How to Negotiate a Raise

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You work hard and do your job well. During your annual review, you might walk into your boss’s office and hope to walk out with a bump up in your salary. But, that’s not always the case, and the process can take a bit longer. In fact, research shows fewer companies are giving out yearly raises. Even when they do, the increase typically hovers around three percent or less, which just about covers the cost of inflation for the year.

What’s the most effective way to ask for a meaningful raise? There are a few things to know to help yourself feel better-prepared for the process. Use these tips to feel confident about negotiating a new level of compensation that reflects the important work you do.

Set a Meeting

If you want a raise, start preparing yourself to request it. To do that, set up a meeting with your boss. Get yourself on his or her schedule to discuss your future. You can call it a “review session” or an “advancement meeting.” The idea is to set clear intentions so your boss knows what you plan to talk about.

Pick a Good Time

If you can, try to set up the meeting at an advantageous time. For example, say you just completed a big project or managed someone else’s duties while he or she was on leave. That’s a good time to showcase the work you’ve done. Sometimes, there isn’t an ideal time, and that’s okay. If you want to discuss a raise, make an appointment with your boss for a week or two later to give yourself time to prepare.

Know What You Want

Before you walk into the office for your meeting, plan out what you want and how you’ll ask for it. How much of a raise do you want? How much is reasonable? Experts typically suggest asking for a 10 to 20 percent increase in salary.

However, before you commit to asking for a 20 percent raise, do some homework. What are other people in similar positions paid? Look online for average salary amounts. Talk with trusted colleagues to make sure what you’re asking for is within reason.

Remember that a negotiation isn’t restricted to your salary only. You might want to ask for a 10 percent raise and request additional vacation days, a gym membership or a cell phone reimbursement.

Show Your Worth

After asking for more money, be prepared to demonstrate how much you’re worth it. Highlight your accomplishments and the results of projects. Mention teams you’ve managed and discuss efforts you’ve made that brought in additional revenue. Now isn’t the time to be humble. It’s the time to show your boss how committed you are to the company.

Remember that your boss might not know about all of your accomplishments. Supervisors often get wrapped up in their day-to-day schedules. While your boss might recognize a job well done once in a while, he or she likely isn’t tracking your progress as a whole.

Plan a Follow-Up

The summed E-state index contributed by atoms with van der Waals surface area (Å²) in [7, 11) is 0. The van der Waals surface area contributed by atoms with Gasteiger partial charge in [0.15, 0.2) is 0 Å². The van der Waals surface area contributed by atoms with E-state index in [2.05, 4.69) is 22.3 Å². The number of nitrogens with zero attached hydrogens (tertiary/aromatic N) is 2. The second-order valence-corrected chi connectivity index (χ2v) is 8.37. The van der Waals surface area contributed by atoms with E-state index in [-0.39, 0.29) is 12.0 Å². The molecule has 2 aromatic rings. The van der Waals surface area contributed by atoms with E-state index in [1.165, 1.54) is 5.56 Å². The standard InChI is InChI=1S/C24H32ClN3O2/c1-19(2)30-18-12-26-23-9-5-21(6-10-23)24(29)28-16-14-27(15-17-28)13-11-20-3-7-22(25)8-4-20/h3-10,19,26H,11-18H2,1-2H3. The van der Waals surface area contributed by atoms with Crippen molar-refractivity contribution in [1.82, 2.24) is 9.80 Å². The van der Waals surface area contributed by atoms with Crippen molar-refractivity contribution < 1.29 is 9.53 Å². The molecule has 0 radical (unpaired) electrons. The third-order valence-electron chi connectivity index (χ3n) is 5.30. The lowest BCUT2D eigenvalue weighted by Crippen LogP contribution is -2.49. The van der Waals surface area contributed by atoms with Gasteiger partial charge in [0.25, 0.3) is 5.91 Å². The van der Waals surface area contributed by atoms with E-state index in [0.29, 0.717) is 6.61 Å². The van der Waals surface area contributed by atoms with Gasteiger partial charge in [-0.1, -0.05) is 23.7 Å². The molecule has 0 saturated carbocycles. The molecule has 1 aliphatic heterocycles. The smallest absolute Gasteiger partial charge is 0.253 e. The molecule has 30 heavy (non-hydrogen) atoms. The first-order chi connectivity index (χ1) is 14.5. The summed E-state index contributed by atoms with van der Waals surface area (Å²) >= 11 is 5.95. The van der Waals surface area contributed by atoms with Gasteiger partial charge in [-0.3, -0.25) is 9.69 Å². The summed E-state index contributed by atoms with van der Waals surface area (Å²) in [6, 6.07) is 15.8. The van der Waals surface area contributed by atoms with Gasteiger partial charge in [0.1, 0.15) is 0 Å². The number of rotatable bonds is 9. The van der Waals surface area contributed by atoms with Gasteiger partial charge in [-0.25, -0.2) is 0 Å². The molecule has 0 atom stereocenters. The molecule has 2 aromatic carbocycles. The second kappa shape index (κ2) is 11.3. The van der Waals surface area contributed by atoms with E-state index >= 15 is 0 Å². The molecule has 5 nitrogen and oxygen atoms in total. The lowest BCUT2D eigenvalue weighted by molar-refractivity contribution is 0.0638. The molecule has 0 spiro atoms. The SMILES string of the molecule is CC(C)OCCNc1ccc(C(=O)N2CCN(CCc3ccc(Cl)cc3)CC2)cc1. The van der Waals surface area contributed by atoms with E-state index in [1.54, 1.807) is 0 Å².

Your boss may not agree to your raise instantly and may want some time to process everything you’ve discussed. For now, be prepared to hear “I’ll get back you.” Before you leave the table, ask when and how you should follow up. Mark your calendar to follow up on the specified date.

Ideally, your boss will come to you with a response, but that might not happen. If you haven’t heard anything in a week or two, schedule your follow-up meeting.

Expect a Negotiation

Ideally, your boss will give you what you asked for. It’s likely though that he or she may come back with a counter offer. It’s a negotiation, after all.

Research suggests that 70 percent of employees who ask for raises do receive some kind of increase, according to PayScale and Forbes. Your boss could offer you a five-percent raise rather than the full 20 percent you asked for. In that case, you might counter by asking for other benefits like additional vacation time.

If your boss denies your request altogether, ask what you can do to make the raise a reality within the next year. Maybe there are additional responsibilities you can take on. There may be professional development courses you can take that’ll boost your skills and prepare you to join a new level at the company.

Keep Your Cool

No matter what response you get from your boss, keep your response and attitude professional. Being turned down for a raise you think you deserve is upsetting. But, remember that your behavior also speaks to your character and professionalism. Have a strategy in place to remain calm. By doing so, you can always approach your boss for a raise again at a later point.

Negotiating a raise doesn’t have to be intimidating. If you do your homework, know what you want and are prepared for a professional conversation, you can reap rewards. Even if your boss requests that you wait, you’ll have gotten some great negotiating practice and experience for the future.

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